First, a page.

It may seem counterintuitive, incentivizing our best students to drop out of school. But that's what the Thiel Foundation is doing: offering $100,000 this week to its first batch of teenagers in a "20 Under 20" program. All selectees must leave school for two years and become entrepreneurs, studying independently (with help from the foundation) in areas that include biotech, education, energy, mobility, robotics, space, information technology, and economics and finance.
Even at their young age, the fellows selected have already been "challenging the authority of the present and the familiar," says James O'Neill, the foundation's head, who hopes the program "will help young people everywhere realize that you don't need credentials to launch a company that disrupts the status quo."
There were more than 400 applications, from two dozen countries and 200 high schools and colleges, for the 20 slots.
"Tomorrow will not take care of itself," adds Peter Thiel, who 13 years ago co-founded PayPal, which later was sold to eBay. "In order to solve vexing problems and increase the quality of life for people everywhere, the world's economy needs continuous scientific and technical innovation from outstanding creative minds."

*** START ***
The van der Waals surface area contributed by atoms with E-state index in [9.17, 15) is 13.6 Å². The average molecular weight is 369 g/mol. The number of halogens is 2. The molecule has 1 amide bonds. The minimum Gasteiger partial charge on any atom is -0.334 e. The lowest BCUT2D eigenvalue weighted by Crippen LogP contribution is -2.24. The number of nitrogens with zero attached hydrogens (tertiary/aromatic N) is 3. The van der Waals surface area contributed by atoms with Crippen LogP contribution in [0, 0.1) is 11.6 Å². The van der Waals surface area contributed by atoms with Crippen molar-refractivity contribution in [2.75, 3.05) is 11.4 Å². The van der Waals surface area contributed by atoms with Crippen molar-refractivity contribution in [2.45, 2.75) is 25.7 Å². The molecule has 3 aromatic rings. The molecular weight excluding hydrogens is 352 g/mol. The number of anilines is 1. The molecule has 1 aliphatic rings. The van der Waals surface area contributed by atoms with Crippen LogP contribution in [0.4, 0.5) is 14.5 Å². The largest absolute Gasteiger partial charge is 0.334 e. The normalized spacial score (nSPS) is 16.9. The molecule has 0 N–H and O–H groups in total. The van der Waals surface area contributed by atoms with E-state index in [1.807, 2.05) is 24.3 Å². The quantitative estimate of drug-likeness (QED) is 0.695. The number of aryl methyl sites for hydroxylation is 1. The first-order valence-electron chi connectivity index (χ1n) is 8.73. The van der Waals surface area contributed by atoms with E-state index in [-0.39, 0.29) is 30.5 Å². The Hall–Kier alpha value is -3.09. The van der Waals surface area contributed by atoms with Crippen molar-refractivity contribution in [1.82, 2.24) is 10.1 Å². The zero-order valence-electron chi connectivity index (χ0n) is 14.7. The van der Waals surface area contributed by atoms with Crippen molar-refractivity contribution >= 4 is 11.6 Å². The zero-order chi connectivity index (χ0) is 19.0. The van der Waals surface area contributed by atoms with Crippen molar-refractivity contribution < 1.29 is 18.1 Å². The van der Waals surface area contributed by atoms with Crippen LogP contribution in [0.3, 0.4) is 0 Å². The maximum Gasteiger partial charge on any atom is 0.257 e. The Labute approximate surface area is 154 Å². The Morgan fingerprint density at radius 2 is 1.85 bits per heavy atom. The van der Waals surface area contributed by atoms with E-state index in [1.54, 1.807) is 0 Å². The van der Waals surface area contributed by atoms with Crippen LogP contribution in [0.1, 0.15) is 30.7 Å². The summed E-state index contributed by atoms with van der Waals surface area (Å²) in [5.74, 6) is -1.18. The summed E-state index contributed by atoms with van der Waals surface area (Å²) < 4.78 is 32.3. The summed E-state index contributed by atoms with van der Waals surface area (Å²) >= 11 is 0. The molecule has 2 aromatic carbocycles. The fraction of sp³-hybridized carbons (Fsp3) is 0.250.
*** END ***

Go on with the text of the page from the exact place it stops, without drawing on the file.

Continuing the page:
One selectee in the finance and economics area is Jeffrey Lim, who seeks to help protect wealth from the harmful effects of inflation, and will be leaving MIT to do that. Please hurry up, Jeffrey. (Actually, it might take a while; part of his approach involves revamping core economic and social institutions, to increase the amount of voluntary exchange and cooperation in the world.)
Another, Faheem Zaman, wants to revolutionize mobile financial services, seeing this as a step toward improving life in poor countries. A step in that direction he envisions: decentralizing banking in the developing world. A student from New York's prestigious Stuyvesant High School, he seemed headed for Harvard until the Thiel Foundation opportunity knocked.
Faheem also was named this year by the New York Times as one of eight Times scholars. And he suggested that he has plenty of traditional values to go with his nontraditional vision. His parents --- who sold Bengali trinkets from home while he was growing up --- told him "we don't want you to necessarily be the richest guy on the block. But always try to help people, especially globally, if you can."
With this inaugural class, the Thiel Foundation does something mathematically counterintuitive (though not exactly anti-inflationary) on its own. It redefines the number 20. For its "20 under 20" program, it selected 24 teens.
So, Harvard and MIT can wait. Good luck, Jeffrey and Faheem.
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